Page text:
Today, the wreck is located 0.18 miles northwest of the Plum Island U.S. Coast Guard Station near the town of Washington Island, Wisconsin, in Lake Michigan, in 8 feet of water. Although the vessel lies broken and scattered around the bay, her starboard side and much of her lower hull remains intact and is well preserved. The wreck site has long been known, but until summer 2015, remained undocumented. Most of Grape Shot’s hull components remain present within the wreck site. It is likely that additional hull components of the Grape Shot remain scattered throughout the bay and are covered by sand. Although broken and scattered, the uncovered hull retains great archaeological integrity, and sites such as the Grape Shot present a rare opportunity to study and learn about early historic wooden schooner vessel construction, and how these vessels were used in the transportation of trade goods, and in the Lake Michigan lumber trade.
The schooner Grape Shot was constructed by Master shipwright B. B. Jones in Buffalo, New York, in 1855, and was outfit with an eagle figurehead. Throughout the duration of her career, the vessel operated primarily in the lumber, wheat, and coal trades, transporting cargo throughout the upper Great Lakes. Although the vessel operated in Lake Erie, it never traversed the Welland Canal to operate in Lake Ontario, as the beam of the vessel was slightly too large to fit through the locks. Her sister ship though, Yankee Blade, was in fact a canaller, and was able to traverse the locks.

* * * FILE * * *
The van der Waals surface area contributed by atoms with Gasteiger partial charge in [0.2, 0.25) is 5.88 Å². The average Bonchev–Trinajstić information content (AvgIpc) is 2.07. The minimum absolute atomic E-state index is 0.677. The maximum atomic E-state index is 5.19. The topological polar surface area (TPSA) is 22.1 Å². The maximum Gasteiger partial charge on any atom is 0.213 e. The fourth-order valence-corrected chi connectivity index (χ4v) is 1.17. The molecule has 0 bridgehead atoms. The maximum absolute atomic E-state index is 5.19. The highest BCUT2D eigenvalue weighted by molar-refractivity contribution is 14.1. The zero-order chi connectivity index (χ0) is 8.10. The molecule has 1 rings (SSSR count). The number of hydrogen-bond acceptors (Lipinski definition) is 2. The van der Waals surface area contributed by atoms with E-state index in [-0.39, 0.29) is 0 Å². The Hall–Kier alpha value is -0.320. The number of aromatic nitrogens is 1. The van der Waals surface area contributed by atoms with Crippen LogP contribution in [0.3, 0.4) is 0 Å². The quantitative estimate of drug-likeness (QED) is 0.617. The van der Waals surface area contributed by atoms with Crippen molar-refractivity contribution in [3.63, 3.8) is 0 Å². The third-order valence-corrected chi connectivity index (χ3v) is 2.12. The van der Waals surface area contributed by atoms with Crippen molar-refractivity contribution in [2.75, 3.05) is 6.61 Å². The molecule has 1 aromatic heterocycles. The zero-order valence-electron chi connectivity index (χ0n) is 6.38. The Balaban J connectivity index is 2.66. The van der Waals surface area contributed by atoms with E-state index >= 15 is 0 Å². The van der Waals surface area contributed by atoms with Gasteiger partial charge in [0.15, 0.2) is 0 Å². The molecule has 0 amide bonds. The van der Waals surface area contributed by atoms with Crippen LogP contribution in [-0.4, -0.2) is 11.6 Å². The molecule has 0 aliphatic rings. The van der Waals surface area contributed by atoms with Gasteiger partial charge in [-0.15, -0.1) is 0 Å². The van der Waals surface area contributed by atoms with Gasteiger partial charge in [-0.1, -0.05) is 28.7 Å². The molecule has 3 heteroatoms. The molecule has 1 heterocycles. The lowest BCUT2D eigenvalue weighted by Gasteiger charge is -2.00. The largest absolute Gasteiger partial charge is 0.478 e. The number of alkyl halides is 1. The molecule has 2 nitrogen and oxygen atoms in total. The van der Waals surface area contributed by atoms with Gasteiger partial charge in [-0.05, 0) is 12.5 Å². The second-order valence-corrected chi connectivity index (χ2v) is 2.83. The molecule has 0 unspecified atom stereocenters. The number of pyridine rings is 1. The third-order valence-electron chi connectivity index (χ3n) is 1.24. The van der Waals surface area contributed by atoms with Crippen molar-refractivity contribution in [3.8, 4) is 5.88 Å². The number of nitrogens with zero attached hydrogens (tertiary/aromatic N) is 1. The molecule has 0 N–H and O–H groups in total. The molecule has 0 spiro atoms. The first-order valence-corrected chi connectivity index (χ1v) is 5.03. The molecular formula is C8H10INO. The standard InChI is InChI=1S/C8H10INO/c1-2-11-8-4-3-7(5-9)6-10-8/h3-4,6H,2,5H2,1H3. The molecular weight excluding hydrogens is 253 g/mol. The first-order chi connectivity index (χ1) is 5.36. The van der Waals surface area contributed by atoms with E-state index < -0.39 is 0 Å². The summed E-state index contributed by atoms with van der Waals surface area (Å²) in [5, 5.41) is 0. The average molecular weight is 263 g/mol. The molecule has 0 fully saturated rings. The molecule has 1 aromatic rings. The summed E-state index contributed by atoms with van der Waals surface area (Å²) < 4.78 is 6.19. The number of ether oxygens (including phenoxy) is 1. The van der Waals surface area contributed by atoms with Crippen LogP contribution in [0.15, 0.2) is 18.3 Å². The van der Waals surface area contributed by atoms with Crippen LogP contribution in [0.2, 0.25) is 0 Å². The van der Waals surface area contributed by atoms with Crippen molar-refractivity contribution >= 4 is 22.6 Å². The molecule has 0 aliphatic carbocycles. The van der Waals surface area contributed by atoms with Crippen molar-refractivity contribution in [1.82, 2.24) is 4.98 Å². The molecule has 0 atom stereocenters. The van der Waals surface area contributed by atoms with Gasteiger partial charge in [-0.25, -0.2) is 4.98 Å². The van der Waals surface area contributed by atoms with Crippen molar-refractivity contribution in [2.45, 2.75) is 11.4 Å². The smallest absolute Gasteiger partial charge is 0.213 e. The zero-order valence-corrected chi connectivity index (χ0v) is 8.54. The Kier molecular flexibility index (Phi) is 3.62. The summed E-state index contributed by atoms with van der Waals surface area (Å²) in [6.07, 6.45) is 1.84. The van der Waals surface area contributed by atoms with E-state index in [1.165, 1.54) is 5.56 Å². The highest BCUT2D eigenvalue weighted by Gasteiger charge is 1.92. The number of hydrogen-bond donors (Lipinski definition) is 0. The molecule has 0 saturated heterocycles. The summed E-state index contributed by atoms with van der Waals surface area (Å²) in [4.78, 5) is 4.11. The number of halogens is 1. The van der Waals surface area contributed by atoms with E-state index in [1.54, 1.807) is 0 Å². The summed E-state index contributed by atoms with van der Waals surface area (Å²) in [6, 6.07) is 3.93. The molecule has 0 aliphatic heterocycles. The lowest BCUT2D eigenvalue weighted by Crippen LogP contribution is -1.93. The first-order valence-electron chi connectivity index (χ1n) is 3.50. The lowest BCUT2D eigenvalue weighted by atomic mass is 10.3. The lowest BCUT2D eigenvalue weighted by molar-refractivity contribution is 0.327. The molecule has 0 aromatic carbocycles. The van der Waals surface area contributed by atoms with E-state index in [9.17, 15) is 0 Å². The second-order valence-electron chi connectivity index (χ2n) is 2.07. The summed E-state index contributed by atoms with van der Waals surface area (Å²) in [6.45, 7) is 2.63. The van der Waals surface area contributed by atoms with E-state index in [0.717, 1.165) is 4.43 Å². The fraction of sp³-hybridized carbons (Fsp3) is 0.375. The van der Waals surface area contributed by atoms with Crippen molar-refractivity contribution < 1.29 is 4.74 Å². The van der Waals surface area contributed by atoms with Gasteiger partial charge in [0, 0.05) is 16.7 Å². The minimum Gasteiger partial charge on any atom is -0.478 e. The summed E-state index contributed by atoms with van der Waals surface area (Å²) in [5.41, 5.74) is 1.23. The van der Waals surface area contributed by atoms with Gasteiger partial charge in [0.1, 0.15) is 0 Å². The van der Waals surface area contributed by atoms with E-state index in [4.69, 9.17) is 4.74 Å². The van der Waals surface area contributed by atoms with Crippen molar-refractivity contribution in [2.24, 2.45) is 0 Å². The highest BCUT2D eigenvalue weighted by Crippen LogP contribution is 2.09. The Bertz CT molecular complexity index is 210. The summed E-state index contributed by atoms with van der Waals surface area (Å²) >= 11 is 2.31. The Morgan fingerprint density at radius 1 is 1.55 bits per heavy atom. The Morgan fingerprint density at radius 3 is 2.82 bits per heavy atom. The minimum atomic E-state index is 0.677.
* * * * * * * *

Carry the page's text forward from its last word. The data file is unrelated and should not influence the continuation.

In the midst of a gale during the first few days of November 1867, Grape Shot grounded on the north side of Plum Island not far from the site of her stranding in August 1866. She ran so far up on the rocks that her bow was lifted four feet into the air. Fortunately, no lives were lost. Initially it was thought the schooner could be easily removed. Newspapers published reports indicating the vessel had sustained no damage. The tug Leviathan was sent from Chicago to pull the vessel free, but the salvage attempts failed and Grape Shot was declared a total loss. The propeller George Dunbar arrived from Chicago to recover Grape Shot’s cargo of 50,000 board feet of lumber and salt. Additionally, her rigging was removed and placed aboard the George Dunbar. Cargo and rigging was taken to Chicago on 12 November. Grape Shot was valued at $10,000 at the time of her loss. Her hull was insured for $7500 and she had a $7000 insurance policy on her $9000 cargo of lumber. Grape Shot’s hull began to break up over the winter months and the vessel was stripped of all deck equipment by mid-July 1868.